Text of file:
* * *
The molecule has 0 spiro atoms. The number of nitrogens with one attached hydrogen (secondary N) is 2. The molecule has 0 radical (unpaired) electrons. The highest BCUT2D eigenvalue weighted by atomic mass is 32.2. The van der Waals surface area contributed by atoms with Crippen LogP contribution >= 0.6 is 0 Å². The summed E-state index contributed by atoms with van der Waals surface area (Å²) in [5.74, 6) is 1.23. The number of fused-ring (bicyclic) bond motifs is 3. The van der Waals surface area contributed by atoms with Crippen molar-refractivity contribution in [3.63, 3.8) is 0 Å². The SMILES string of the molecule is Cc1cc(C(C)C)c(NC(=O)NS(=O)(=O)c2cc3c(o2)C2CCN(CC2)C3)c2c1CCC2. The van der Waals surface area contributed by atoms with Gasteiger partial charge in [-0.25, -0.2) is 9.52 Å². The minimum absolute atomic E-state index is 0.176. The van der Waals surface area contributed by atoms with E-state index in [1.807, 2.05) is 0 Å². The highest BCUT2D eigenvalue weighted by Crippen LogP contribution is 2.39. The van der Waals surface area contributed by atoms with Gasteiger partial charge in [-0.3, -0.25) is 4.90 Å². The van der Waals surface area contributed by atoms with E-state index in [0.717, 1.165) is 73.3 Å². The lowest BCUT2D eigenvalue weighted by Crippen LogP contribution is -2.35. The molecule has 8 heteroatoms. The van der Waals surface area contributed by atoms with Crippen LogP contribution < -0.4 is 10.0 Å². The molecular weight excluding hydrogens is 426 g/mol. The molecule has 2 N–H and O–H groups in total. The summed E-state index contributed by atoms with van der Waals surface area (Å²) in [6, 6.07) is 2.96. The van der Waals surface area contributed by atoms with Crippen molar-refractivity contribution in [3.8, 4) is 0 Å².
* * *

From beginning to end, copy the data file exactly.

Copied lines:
The molecule has 0 spiro atoms. The number of nitrogens with one attached hydrogen (secondary N) is 2. The molecule has 0 radical (unpaired) electrons. The highest BCUT2D eigenvalue weighted by atomic mass is 32.2. The van der Waals surface area contributed by atoms with Crippen LogP contribution >= 0.6 is 0 Å². The summed E-state index contributed by atoms with van der Waals surface area (Å²) in [5.74, 6) is 1.23. The number of fused-ring (bicyclic) bond motifs is 3. The van der Waals surface area contributed by atoms with Crippen molar-refractivity contribution in [3.63, 3.8) is 0 Å². The SMILES string of the molecule is Cc1cc(C(C)C)c(NC(=O)NS(=O)(=O)c2cc3c(o2)C2CCN(CC2)C3)c2c1CCC2. The van der Waals surface area contributed by atoms with Gasteiger partial charge in [-0.25, -0.2) is 9.52 Å². The minimum absolute atomic E-state index is 0.176. The van der Waals surface area contributed by atoms with E-state index in [1.807, 2.05) is 0 Å². The highest BCUT2D eigenvalue weighted by Crippen LogP contribution is 2.39. The van der Waals surface area contributed by atoms with Gasteiger partial charge in [-0.3, -0.25) is 4.90 Å². The van der Waals surface area contributed by atoms with E-state index in [0.717, 1.165) is 73.3 Å². The lowest BCUT2D eigenvalue weighted by Crippen LogP contribution is -2.35. The molecule has 8 heteroatoms. The van der Waals surface area contributed by atoms with Crippen LogP contribution < -0.4 is 10.0 Å². The molecular weight excluding hydrogens is 426 g/mol. The molecule has 2 N–H and O–H groups in total. The summed E-state index contributed by atoms with van der Waals surface area (Å²) in [6, 6.07) is 2.96. The van der Waals surface area contributed by atoms with Crippen molar-refractivity contribution in [3.8, 4) is 0 Å².